When the song ended and Henry had discovered a jealousy along with his loathing feelings for Sidney, he noticed how youthful Minnie had looked returning to their table, and once they were in a cab returning home, Henry had come to his decision to learn to dance for Minnie before her birthday in a few weeks and by purchasing a book, thinking it would be easier and more convenient in keeping his plan secret, which he soon found to be quite difficult. When he resolved he would need an instructor, he then had the difficulty for figuring out a convenient time for having such a tight and regular schedule, deciding he must resort to deceptiveness which he hesitated upon the thought of due to it being the first time he would be doing so, struggling through with the update he was going to extend his exercise regimen to an hour more of walking, which Minnie accepted complacently. So Henry had some time to dedicate to learning to dance, his teacher not having had a failure other than one whom began lessons and soon after stopping for losing his feet in an odd way. What Henry wasn’t expecting was the pain he would acquire from his practice of dance, as well as the memories associated with this period of his life bringing such terrible and painful accompanying emotions. Henry also felt guilt with the method of instruction including the teacher’s niece, only reminding him how much he would rather be with Minnie. Henry also had trouble taking the criticism the instructor and niece would argue of how slowly his progress was compared to a previous physically handicapped student.

The instructor tries extensively to help him even though the process was painfully embarrassing to him, but he succeeded in slowly making advancement. As he continued he also perceived Minnie’s stagnation of their lives and no longer enjoyed being read to, he glimpsing her look of boredom, but instead of feeling distressed was excited to uncover his ability. Finally her birthday arrived and the first gift he gives is an accessory she’d been wanting , but was met with only a formal appreciation. When he then informs her of the plans he had for them later, she confesses of not being interested, but he being adamant they should celebrate and after he was out of work would meet her at the restaurant, he confirming he’d continue going on his walk after at first saying it didn’t matter, the two saying goodbye. As they take in his plans later, she is still lackluster and wants to end the night short, but Henry tries to maintain her interest for all the work he’d put in the last few weeks, finally making it to the restaurant which would conclude their night. He had a perfect vision of how he hoped his unveiling would play out, which he partly foresaw correctly, but the successful completion playing a bit out of his favor, leaving him a laughing stock. When they returned home Henry was full of remorse and confesses what he had truly been doing with his extra hour per day. Minnie then revealed her side of seeing him exit his instructress’ house one day and why she was so tired when they first met, she not regretting in the least of ever having to dance again and would much rather listen to Henry read, she confirming this by bringing him a volume, not caring it wasn’t in the chronology they had started, the two content once more. Ridiculous and cute; A fine way to finish the collection, and now on to more!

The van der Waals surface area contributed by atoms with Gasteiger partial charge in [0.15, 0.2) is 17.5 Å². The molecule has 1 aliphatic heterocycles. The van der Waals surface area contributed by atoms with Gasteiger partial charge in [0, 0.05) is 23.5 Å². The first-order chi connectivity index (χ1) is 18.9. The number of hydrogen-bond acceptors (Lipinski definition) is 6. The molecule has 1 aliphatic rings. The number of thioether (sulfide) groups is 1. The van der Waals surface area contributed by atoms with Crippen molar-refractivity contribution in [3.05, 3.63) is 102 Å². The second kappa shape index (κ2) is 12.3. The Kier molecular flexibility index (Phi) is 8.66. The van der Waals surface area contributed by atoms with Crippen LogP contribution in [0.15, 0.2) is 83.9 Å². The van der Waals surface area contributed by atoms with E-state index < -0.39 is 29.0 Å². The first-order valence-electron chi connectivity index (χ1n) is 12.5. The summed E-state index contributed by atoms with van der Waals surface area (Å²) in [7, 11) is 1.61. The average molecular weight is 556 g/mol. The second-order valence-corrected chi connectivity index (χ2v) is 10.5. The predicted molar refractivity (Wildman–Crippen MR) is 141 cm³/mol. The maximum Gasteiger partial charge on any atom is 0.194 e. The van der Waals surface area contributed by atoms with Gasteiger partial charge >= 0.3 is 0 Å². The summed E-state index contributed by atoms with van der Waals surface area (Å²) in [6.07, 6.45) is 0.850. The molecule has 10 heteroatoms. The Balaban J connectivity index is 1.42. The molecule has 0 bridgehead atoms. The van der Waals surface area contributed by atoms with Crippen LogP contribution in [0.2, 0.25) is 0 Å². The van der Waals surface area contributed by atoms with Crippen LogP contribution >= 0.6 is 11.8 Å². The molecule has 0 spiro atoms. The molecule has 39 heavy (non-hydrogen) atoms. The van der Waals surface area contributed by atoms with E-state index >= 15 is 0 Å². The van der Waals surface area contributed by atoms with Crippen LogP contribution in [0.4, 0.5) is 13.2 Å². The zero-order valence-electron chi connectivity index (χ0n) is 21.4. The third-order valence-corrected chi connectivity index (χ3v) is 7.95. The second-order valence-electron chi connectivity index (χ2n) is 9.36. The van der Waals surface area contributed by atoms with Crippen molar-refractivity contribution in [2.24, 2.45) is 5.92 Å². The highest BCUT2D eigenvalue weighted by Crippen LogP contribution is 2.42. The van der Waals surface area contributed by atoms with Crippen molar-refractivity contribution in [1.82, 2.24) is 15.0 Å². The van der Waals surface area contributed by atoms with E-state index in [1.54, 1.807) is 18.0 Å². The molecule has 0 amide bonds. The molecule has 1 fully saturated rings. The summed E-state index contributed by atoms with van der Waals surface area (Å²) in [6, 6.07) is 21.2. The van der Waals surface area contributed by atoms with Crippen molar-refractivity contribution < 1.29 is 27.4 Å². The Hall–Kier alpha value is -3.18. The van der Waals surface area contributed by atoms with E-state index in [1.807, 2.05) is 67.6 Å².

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Buck Godot – Zap Gun for Hire

 

Quite amusingI finally found an online copy. Thanks to the WayBackMachine!

Aliens who overuse grammatical terminology as description in casual conversations with each other, and of course Buck himself, a strange and somewhat sad-seeming character who goes around collecting contracts to kill whoever is willing to pay in some form or other. Buck is soon tracked by a former employer when he is sent a package, supposedly from Buck himself, which may lead him to Buck’s whereabouts, which aren’t known by anyone. Buck seems to unknowingly sense this and havoc ensues, not soon after we become privy to this information. Godot then has a run-in with the “package” he sent, which actually contained a former opponent, now turned sidekick on Godot’s mission the employer insisting he take on. When they start talking, we learn that Godot is able, or is having delusional conversations with said rival’s guns, which he had been conditioned to no longer believe were ever talking to him, but Godot obviously still did, because he had a nice aside with the “gats” after knocking out his sidekick. Godot then needs to travel to another planet to get information from a teleporter and thinks up a clever plan to get closer, which surprisingly works out well. Once he gets near the Teleporter though, it isn’t as easy to get the time to speak to it due to disembodied hands snatching him up, which do let him down, but not very close to the ground, ending with Buck trying something that is hilariously absurd. The transporter breaks his fall on the way down preventing Godot’s death through painful descent.